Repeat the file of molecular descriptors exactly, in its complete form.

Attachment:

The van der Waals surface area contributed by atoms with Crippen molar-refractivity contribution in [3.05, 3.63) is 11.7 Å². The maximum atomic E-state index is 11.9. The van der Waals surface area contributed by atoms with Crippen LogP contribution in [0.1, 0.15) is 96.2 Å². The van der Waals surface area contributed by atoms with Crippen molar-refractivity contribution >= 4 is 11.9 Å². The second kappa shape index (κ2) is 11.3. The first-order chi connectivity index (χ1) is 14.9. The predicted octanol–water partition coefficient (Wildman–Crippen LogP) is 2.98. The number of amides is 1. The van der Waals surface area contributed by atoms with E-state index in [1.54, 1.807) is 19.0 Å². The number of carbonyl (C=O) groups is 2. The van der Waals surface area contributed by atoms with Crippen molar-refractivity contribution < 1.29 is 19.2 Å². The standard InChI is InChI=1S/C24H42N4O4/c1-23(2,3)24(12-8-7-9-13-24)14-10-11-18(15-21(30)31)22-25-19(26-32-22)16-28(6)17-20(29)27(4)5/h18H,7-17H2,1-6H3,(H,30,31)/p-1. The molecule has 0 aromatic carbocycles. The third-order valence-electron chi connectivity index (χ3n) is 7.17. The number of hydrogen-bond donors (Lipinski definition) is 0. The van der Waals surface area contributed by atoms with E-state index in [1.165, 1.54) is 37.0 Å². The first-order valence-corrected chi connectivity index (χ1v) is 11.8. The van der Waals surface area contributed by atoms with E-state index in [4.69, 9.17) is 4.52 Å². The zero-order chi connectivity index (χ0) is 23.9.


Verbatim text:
The van der Waals surface area contributed by atoms with Crippen molar-refractivity contribution in [3.05, 3.63) is 11.7 Å². The maximum atomic E-state index is 11.9. The van der Waals surface area contributed by atoms with Crippen LogP contribution in [0.1, 0.15) is 96.2 Å². The van der Waals surface area contributed by atoms with Crippen molar-refractivity contribution >= 4 is 11.9 Å². The second kappa shape index (κ2) is 11.3. The first-order chi connectivity index (χ1) is 14.9. The predicted octanol–water partition coefficient (Wildman–Crippen LogP) is 2.98. The number of amides is 1. The van der Waals surface area contributed by atoms with E-state index in [1.54, 1.807) is 19.0 Å². The number of carbonyl (C=O) groups is 2. The van der Waals surface area contributed by atoms with Crippen molar-refractivity contribution < 1.29 is 19.2 Å². The standard InChI is InChI=1S/C24H42N4O4/c1-23(2,3)24(12-8-7-9-13-24)14-10-11-18(15-21(30)31)22-25-19(26-32-22)16-28(6)17-20(29)27(4)5/h18H,7-17H2,1-6H3,(H,30,31)/p-1. The molecule has 0 aromatic carbocycles. The third-order valence-electron chi connectivity index (χ3n) is 7.17. The number of hydrogen-bond donors (Lipinski definition) is 0. The van der Waals surface area contributed by atoms with E-state index in [1.165, 1.54) is 37.0 Å². The first-order valence-corrected chi connectivity index (χ1v) is 11.8. The van der Waals surface area contributed by atoms with E-state index in [4.69, 9.17) is 4.52 Å². The zero-order chi connectivity index (χ0) is 23.9.